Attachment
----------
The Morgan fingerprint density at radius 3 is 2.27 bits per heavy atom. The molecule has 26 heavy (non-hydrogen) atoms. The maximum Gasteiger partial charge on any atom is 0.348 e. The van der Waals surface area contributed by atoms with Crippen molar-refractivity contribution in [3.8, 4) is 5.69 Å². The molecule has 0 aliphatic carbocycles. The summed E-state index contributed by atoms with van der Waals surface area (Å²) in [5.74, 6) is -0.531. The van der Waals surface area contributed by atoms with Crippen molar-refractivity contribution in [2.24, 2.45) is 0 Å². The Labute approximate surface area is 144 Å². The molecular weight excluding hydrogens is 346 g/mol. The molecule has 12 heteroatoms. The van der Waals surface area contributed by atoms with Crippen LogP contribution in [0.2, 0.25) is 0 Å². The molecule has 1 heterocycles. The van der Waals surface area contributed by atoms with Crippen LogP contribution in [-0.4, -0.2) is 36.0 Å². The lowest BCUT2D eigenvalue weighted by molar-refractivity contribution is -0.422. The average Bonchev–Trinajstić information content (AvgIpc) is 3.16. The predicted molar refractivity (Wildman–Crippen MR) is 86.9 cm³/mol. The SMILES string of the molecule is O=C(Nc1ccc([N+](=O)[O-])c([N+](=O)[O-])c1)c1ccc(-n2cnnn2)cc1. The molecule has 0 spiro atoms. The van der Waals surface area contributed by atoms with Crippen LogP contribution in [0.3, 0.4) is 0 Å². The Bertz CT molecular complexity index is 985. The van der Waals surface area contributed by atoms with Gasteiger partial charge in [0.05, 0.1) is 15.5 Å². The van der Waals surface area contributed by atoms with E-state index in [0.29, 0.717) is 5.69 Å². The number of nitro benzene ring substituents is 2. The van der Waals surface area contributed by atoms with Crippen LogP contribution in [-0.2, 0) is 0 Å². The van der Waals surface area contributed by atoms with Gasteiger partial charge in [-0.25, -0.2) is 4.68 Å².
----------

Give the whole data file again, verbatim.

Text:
The Morgan fingerprint density at radius 3 is 2.27 bits per heavy atom. The molecule has 26 heavy (non-hydrogen) atoms. The maximum Gasteiger partial charge on any atom is 0.348 e. The van der Waals surface area contributed by atoms with Crippen molar-refractivity contribution in [3.8, 4) is 5.69 Å². The molecule has 0 aliphatic carbocycles. The summed E-state index contributed by atoms with van der Waals surface area (Å²) in [5.74, 6) is -0.531. The van der Waals surface area contributed by atoms with Crippen molar-refractivity contribution in [2.24, 2.45) is 0 Å². The Labute approximate surface area is 144 Å². The molecular weight excluding hydrogens is 346 g/mol. The molecule has 12 heteroatoms. The van der Waals surface area contributed by atoms with Crippen LogP contribution in [0.2, 0.25) is 0 Å². The molecule has 1 heterocycles. The van der Waals surface area contributed by atoms with Crippen LogP contribution in [-0.4, -0.2) is 36.0 Å². The lowest BCUT2D eigenvalue weighted by molar-refractivity contribution is -0.422. The average Bonchev–Trinajstić information content (AvgIpc) is 3.16. The predicted molar refractivity (Wildman–Crippen MR) is 86.9 cm³/mol. The SMILES string of the molecule is O=C(Nc1ccc([N+](=O)[O-])c([N+](=O)[O-])c1)c1ccc(-n2cnnn2)cc1. The molecule has 0 spiro atoms. The van der Waals surface area contributed by atoms with Crippen LogP contribution in [0.3, 0.4) is 0 Å². The Bertz CT molecular complexity index is 985. The van der Waals surface area contributed by atoms with Gasteiger partial charge in [0.05, 0.1) is 15.5 Å². The van der Waals surface area contributed by atoms with E-state index in [0.29, 0.717) is 5.69 Å². The number of nitro benzene ring substituents is 2. The van der Waals surface area contributed by atoms with Crippen LogP contribution in [-0.2, 0) is 0 Å². The van der Waals surface area contributed by atoms with Gasteiger partial charge in [-0.25, -0.2) is 4.68 Å².